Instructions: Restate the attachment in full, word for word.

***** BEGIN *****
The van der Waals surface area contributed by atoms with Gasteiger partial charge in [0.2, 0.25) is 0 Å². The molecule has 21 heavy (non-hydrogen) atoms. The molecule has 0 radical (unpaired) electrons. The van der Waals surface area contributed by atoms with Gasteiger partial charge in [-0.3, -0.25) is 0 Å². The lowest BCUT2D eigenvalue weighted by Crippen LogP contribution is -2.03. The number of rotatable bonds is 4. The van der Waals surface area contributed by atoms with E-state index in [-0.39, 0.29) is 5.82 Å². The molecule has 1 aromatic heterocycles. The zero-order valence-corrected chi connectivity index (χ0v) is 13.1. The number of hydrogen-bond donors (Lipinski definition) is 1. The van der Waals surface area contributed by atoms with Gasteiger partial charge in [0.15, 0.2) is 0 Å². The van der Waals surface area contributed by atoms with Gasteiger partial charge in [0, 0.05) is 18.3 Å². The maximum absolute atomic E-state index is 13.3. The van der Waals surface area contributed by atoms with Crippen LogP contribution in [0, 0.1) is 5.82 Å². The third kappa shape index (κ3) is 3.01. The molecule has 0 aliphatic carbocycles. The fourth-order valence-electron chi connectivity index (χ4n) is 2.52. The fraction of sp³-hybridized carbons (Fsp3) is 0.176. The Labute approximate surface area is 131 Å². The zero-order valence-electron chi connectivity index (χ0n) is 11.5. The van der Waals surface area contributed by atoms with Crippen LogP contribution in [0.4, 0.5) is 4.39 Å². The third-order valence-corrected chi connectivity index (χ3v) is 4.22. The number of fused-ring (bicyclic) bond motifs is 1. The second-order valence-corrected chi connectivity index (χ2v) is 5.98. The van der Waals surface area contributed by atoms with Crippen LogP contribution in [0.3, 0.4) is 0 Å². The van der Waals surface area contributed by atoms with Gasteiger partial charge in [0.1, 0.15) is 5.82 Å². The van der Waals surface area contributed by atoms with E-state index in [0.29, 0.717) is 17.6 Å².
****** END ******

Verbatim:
The van der Waals surface area contributed by atoms with Gasteiger partial charge in [0.2, 0.25) is 0 Å². The molecule has 21 heavy (non-hydrogen) atoms. The molecule has 0 radical (unpaired) electrons. The van der Waals surface area contributed by atoms with Gasteiger partial charge in [-0.3, -0.25) is 0 Å². The lowest BCUT2D eigenvalue weighted by Crippen LogP contribution is -2.03. The number of rotatable bonds is 4. The van der Waals surface area contributed by atoms with E-state index in [-0.39, 0.29) is 5.82 Å². The molecule has 1 aromatic heterocycles. The zero-order valence-corrected chi connectivity index (χ0v) is 13.1. The number of hydrogen-bond donors (Lipinski definition) is 1. The van der Waals surface area contributed by atoms with Gasteiger partial charge in [0.15, 0.2) is 0 Å². The van der Waals surface area contributed by atoms with Gasteiger partial charge in [0, 0.05) is 18.3 Å². The maximum absolute atomic E-state index is 13.3. The van der Waals surface area contributed by atoms with Crippen LogP contribution in [0, 0.1) is 5.82 Å². The third kappa shape index (κ3) is 3.01. The molecule has 0 aliphatic carbocycles. The fourth-order valence-electron chi connectivity index (χ4n) is 2.52. The fraction of sp³-hybridized carbons (Fsp3) is 0.176. The Labute approximate surface area is 131 Å². The zero-order valence-electron chi connectivity index (χ0n) is 11.5. The van der Waals surface area contributed by atoms with Crippen LogP contribution in [0.4, 0.5) is 4.39 Å². The third-order valence-corrected chi connectivity index (χ3v) is 4.22. The number of fused-ring (bicyclic) bond motifs is 1. The second-order valence-corrected chi connectivity index (χ2v) is 5.98. The van der Waals surface area contributed by atoms with Crippen LogP contribution in [0.3, 0.4) is 0 Å². The van der Waals surface area contributed by atoms with Gasteiger partial charge in [0.1, 0.15) is 5.82 Å². The van der Waals surface area contributed by atoms with E-state index in [0.29, 0.717) is 17.6 Å².